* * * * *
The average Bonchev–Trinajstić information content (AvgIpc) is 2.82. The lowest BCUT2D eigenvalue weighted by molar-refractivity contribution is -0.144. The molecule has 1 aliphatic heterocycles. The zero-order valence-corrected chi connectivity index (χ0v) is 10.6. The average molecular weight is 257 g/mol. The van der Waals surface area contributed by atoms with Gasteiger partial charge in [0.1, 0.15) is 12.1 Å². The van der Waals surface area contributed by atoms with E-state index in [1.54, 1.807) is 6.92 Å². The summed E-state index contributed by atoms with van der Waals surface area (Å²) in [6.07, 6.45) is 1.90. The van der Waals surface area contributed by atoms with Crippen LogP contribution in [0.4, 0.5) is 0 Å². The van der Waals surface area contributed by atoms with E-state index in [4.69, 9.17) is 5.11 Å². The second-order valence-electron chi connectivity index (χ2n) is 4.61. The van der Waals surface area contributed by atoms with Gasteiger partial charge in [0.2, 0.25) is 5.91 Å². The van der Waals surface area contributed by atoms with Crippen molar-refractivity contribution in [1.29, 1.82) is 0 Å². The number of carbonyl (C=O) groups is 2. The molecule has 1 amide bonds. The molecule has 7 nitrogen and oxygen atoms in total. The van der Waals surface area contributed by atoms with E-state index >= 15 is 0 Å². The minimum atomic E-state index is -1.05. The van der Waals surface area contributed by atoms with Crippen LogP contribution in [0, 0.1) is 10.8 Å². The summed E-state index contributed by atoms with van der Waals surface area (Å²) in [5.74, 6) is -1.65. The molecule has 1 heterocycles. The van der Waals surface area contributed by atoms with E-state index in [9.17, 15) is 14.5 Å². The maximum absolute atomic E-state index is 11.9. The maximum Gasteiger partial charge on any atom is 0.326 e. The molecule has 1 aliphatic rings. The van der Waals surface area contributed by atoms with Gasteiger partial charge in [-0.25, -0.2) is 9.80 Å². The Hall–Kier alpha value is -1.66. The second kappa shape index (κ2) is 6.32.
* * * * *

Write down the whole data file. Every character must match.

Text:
The average Bonchev–Trinajstić information content (AvgIpc) is 2.82. The lowest BCUT2D eigenvalue weighted by molar-refractivity contribution is -0.144. The molecule has 1 aliphatic heterocycles. The zero-order valence-corrected chi connectivity index (χ0v) is 10.6. The average molecular weight is 257 g/mol. The van der Waals surface area contributed by atoms with Gasteiger partial charge in [0.1, 0.15) is 12.1 Å². The van der Waals surface area contributed by atoms with E-state index in [1.54, 1.807) is 6.92 Å². The summed E-state index contributed by atoms with van der Waals surface area (Å²) in [6.07, 6.45) is 1.90. The van der Waals surface area contributed by atoms with Crippen LogP contribution in [0.4, 0.5) is 0 Å². The van der Waals surface area contributed by atoms with E-state index in [4.69, 9.17) is 5.11 Å². The second-order valence-electron chi connectivity index (χ2n) is 4.61. The van der Waals surface area contributed by atoms with Gasteiger partial charge in [0.2, 0.25) is 5.91 Å². The van der Waals surface area contributed by atoms with Crippen molar-refractivity contribution in [1.29, 1.82) is 0 Å². The number of carbonyl (C=O) groups is 2. The molecule has 1 amide bonds. The molecule has 7 nitrogen and oxygen atoms in total. The van der Waals surface area contributed by atoms with E-state index >= 15 is 0 Å². The minimum atomic E-state index is -1.05. The van der Waals surface area contributed by atoms with Crippen LogP contribution in [0, 0.1) is 10.8 Å². The summed E-state index contributed by atoms with van der Waals surface area (Å²) in [5.74, 6) is -1.65. The molecule has 1 heterocycles. The van der Waals surface area contributed by atoms with E-state index in [9.17, 15) is 14.5 Å². The maximum absolute atomic E-state index is 11.9. The maximum Gasteiger partial charge on any atom is 0.326 e. The molecule has 1 aliphatic rings. The van der Waals surface area contributed by atoms with Gasteiger partial charge in [-0.25, -0.2) is 9.80 Å². The Hall–Kier alpha value is -1.66. The second kappa shape index (κ2) is 6.32.